Philip K. Hopke, professor and director of Clarkson's Center for Air Resources Engineering and Science (CARES) is an internationally respected expert on airborne pollution who serves on the Environmental Protection Agency's (EPA) Science advisory board. He is also one of scores of health officials and scientists monitoring concentrations of airborne particles to find the casual link between pollutants and respiratory illnesses.
"Epidemiological studies have consistently found an association between small increases in urban particulates and health effects, including increased illness and deaths, particularly in people with respiratory and cardiovascular disease," says Hopke.
Hopke is part of an international team of experienced investigators testing the hypothesis that particles too small to be seen are linked to these health problems. Their research is part of a large scale, EPA-funded center grant to address airborne particulate matter and its effects on human health.
The five-year project is based at the Particulate Matter (PM) and Health Research Center at the University of Rochester Medical Center. The Rochester-based PM and Health Center is one of five STAR (SCIENCE to Achieve Results) Centers in the U.S. initially funded by the EPA in 1999 to study the effects on human health of airborne PM. The EPA sets National Ambient Air Quality Standards for PM to protect public health with an adequate margin of safety.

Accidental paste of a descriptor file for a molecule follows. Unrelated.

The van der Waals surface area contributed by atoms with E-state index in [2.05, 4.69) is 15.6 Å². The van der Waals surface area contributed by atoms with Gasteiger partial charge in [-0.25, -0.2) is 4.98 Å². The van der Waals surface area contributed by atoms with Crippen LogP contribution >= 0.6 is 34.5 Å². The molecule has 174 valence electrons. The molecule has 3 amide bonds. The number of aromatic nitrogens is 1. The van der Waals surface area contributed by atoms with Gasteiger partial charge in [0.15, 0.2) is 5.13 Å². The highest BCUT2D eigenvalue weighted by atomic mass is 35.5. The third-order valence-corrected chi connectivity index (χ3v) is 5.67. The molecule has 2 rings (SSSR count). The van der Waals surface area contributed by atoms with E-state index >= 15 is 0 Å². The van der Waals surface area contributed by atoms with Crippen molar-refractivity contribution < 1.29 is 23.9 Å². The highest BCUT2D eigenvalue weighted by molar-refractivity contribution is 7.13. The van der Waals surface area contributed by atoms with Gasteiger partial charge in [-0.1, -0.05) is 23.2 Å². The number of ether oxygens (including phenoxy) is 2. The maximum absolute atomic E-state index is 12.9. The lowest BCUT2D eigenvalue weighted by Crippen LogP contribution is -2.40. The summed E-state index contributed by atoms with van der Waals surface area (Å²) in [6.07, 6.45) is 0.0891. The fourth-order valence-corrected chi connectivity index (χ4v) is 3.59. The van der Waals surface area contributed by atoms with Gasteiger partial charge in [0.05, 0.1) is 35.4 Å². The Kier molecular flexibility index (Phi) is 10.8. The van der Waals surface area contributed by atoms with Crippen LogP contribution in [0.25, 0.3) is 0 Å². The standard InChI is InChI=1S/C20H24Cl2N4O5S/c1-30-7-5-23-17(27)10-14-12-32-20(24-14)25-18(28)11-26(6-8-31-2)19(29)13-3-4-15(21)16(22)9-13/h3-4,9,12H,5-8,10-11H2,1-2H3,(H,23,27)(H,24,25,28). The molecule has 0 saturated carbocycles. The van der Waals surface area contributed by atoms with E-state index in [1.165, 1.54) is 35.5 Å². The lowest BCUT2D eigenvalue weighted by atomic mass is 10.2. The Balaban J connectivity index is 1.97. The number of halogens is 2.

Hopke serves on the EPA's Science Advisory Board and was a member of the National Research Council's (NRC) Congressionally mandated Committee on Research Priorities for Airborne Particulate Matter and the Committee on Air Quality Management in the United States. He also serves on five other NRC committees. He will be serving as director of the Characterization and Source Apportionment and Analytical Cores. Much of the computational and analytical work will be conducted in the CARES laboratories on the Clarkson campus.
"One of the main foci for our group will be the development and application of analytical methods to identify the reactive oxygen compounds associated with particles," Hopke explains. These oxidizing compounds can damage lung tissue and cause inflammation that exacerbates cardiovascular diseases. We are also determining the sources of the particles to which people and animals are being exposed.
"The research being done at the five PM and Health Centers is critical," adds Hopke. "There are real public health issues associated with airborne particulate matter. The sources of these health effects must be clearly identified so they can be controlled in a way that efficiently and effectively improves air quality while minimizing the impact on the economy."